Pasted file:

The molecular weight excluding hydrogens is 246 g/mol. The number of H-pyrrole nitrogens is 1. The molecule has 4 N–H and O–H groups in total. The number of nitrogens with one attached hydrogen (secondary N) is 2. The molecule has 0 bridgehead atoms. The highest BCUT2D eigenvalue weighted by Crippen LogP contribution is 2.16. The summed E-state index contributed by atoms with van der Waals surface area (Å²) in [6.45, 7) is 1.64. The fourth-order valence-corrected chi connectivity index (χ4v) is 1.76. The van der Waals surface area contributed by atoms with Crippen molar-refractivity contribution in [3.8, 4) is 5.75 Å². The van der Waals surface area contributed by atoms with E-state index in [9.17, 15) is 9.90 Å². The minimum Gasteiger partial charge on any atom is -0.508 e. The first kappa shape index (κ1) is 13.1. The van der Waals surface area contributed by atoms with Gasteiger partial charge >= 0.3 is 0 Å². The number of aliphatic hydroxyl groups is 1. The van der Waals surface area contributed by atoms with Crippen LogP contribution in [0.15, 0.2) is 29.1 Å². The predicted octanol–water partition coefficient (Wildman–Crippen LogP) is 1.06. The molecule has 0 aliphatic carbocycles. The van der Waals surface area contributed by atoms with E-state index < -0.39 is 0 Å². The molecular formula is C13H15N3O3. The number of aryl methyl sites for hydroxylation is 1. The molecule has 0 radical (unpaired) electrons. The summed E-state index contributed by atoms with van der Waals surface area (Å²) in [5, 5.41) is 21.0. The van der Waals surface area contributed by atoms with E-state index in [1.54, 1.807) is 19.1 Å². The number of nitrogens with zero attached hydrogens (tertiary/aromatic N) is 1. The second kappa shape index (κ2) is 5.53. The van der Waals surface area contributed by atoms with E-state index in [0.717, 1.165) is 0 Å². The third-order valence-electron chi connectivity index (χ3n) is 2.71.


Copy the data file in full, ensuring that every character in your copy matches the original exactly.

The molecular weight excluding hydrogens is 246 g/mol. The number of H-pyrrole nitrogens is 1. The molecule has 4 N–H and O–H groups in total. The number of nitrogens with one attached hydrogen (secondary N) is 2. The molecule has 0 bridgehead atoms. The highest BCUT2D eigenvalue weighted by Crippen LogP contribution is 2.16. The summed E-state index contributed by atoms with van der Waals surface area (Å²) in [6.45, 7) is 1.64. The fourth-order valence-corrected chi connectivity index (χ4v) is 1.76. The van der Waals surface area contributed by atoms with Crippen molar-refractivity contribution in [3.8, 4) is 5.75 Å². The van der Waals surface area contributed by atoms with E-state index in [9.17, 15) is 9.90 Å². The minimum Gasteiger partial charge on any atom is -0.508 e. The first kappa shape index (κ1) is 13.1. The van der Waals surface area contributed by atoms with Gasteiger partial charge >= 0.3 is 0 Å². The number of aliphatic hydroxyl groups is 1. The van der Waals surface area contributed by atoms with Crippen LogP contribution in [0.15, 0.2) is 29.1 Å². The predicted octanol–water partition coefficient (Wildman–Crippen LogP) is 1.06. The molecule has 0 aliphatic carbocycles. The van der Waals surface area contributed by atoms with E-state index < -0.39 is 0 Å². The molecular formula is C13H15N3O3. The number of aryl methyl sites for hydroxylation is 1. The molecule has 0 radical (unpaired) electrons. The summed E-state index contributed by atoms with van der Waals surface area (Å²) in [5, 5.41) is 21.0. The van der Waals surface area contributed by atoms with E-state index in [1.54, 1.807) is 19.1 Å². The number of nitrogens with zero attached hydrogens (tertiary/aromatic N) is 1. The second kappa shape index (κ2) is 5.53. The van der Waals surface area contributed by atoms with E-state index in [0.717, 1.165) is 0 Å². The third-order valence-electron chi connectivity index (χ3n) is 2.71.